Feb. 8, 2014 10:23 a.m.

    I don't know how fair the gas tax in Utah is. I read it was 24.5 c per gallon; this might be out of date or not. I noticed it was neither the lowest or highest in the nation but was well above the lowest. I also noticed that "other taxes" are levied almost everywhere including in Utah; you need to check the figures if you are interested.

    I do recall, though, that in Olene Walker's day a law was proposed in Utah (and I think passed) that enabled Utah government to raid the gas taxes for other purposes. This has stuck in my mind since it suggested that our "user tax" may be used for other things than road repair, and that the tax was more than enough to repair the roads. Information please.

  • LDS Liberal Farmington, UT
    Feb. 7, 2014 11:13 p.m.

    Conservative thinking thus --

    When local Government [for the people, by the people] proposes raising gasoline a few pennies a gallon for local infrastructure it's ROBBERY, Tyranny!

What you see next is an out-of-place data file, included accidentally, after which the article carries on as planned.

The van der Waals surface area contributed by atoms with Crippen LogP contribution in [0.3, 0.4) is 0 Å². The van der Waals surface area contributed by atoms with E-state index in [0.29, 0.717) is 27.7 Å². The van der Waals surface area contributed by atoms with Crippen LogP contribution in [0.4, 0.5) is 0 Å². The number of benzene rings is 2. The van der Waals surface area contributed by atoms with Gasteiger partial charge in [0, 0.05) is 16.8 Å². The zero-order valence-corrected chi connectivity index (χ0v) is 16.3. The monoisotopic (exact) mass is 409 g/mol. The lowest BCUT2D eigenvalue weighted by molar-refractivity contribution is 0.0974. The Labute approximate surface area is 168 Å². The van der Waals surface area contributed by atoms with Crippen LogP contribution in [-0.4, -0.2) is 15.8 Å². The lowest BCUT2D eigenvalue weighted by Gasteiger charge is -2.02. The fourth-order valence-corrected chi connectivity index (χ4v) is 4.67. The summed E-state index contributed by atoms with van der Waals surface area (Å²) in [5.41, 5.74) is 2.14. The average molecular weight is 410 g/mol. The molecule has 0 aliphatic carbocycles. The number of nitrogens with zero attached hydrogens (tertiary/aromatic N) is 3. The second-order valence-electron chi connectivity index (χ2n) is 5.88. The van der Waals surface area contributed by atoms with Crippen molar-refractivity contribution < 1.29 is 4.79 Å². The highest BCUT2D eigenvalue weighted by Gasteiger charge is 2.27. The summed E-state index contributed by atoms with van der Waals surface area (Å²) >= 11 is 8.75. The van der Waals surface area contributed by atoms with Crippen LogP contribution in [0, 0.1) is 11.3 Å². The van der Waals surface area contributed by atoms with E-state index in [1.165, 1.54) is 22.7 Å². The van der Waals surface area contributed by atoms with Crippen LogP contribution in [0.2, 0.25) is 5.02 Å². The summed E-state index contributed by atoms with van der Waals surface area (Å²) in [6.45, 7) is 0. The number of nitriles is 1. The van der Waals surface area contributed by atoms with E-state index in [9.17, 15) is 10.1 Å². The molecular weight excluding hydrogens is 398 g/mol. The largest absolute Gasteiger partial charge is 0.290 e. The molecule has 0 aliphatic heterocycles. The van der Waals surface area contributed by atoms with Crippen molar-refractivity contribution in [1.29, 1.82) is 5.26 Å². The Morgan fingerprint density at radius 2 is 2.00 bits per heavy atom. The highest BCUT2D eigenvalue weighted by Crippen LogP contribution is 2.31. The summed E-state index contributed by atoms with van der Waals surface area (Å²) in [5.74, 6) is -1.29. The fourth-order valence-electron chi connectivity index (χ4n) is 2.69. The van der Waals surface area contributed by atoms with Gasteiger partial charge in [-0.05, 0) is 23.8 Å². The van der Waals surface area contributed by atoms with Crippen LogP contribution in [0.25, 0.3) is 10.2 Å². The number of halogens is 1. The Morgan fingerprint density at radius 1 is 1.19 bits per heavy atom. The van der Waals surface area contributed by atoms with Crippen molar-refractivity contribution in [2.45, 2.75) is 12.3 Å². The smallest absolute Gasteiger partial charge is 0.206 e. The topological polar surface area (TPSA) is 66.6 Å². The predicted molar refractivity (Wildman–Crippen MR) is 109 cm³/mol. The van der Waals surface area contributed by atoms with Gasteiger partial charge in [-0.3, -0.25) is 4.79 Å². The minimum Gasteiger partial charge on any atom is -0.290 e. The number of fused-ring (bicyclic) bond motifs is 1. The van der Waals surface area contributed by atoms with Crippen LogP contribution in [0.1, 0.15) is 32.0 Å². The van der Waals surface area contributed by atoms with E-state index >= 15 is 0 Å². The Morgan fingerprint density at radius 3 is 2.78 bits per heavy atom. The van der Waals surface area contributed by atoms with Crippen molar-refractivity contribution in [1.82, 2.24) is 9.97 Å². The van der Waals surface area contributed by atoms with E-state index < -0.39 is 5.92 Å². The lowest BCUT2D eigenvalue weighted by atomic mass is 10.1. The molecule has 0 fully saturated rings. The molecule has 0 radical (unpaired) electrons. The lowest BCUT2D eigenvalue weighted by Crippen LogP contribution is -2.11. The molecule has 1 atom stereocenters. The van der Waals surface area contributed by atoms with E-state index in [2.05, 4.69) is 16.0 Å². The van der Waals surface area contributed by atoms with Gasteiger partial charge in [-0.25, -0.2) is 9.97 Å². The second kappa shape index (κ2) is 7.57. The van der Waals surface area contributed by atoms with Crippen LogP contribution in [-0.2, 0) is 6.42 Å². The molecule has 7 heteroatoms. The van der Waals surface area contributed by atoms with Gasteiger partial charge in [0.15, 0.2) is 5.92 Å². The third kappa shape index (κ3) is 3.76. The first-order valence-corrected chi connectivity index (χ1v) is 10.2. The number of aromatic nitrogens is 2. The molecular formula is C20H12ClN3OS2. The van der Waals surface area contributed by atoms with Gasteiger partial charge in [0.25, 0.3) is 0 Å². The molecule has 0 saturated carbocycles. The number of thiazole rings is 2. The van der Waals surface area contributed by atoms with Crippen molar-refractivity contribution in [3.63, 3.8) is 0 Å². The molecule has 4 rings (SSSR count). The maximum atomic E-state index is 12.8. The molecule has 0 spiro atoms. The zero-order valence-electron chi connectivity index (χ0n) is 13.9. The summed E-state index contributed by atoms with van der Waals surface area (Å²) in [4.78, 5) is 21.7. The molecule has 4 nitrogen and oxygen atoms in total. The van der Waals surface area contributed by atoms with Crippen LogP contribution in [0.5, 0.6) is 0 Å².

When Business raises gasoline a few DOLLARS a gallon for profit [for the wealthy, by the wealthy] it's called good business practice!

    How's that?

  • Brer Rabbit Spanish Fork, UT
    Feb. 7, 2014 9:32 p.m.

    I agree. A modest increase is necessary. Those who oppose paying for things generally get what they pay for. Funds shouldn't be taken from the general fund which shorts everything, but public education which is funded primarily from the state income tax. In my opinion no money should be taken from the general fund, and if there is no increase in the fuel tax, cut road construction and repair until they can be paid for. In addition there should be no funding for mass transit or bike paths from the money from the fuel tax, until there is a surplus to pay for these.

  • 10CC Bountiful, UT
    Feb. 7, 2014 9:23 p.m.

    I've been working on my logic and debate skills. Let me try this out:

    According to Ronald Reagan, and the economist Arthur Laffer, if we *decrease* the tax on gasoline, it will stimulate the economy in other ways... in fact, it may increase economic prosperity so much that people will become rich, and they'll be traveling more by helicopter, thereby lessening the wear and tear on the roadways.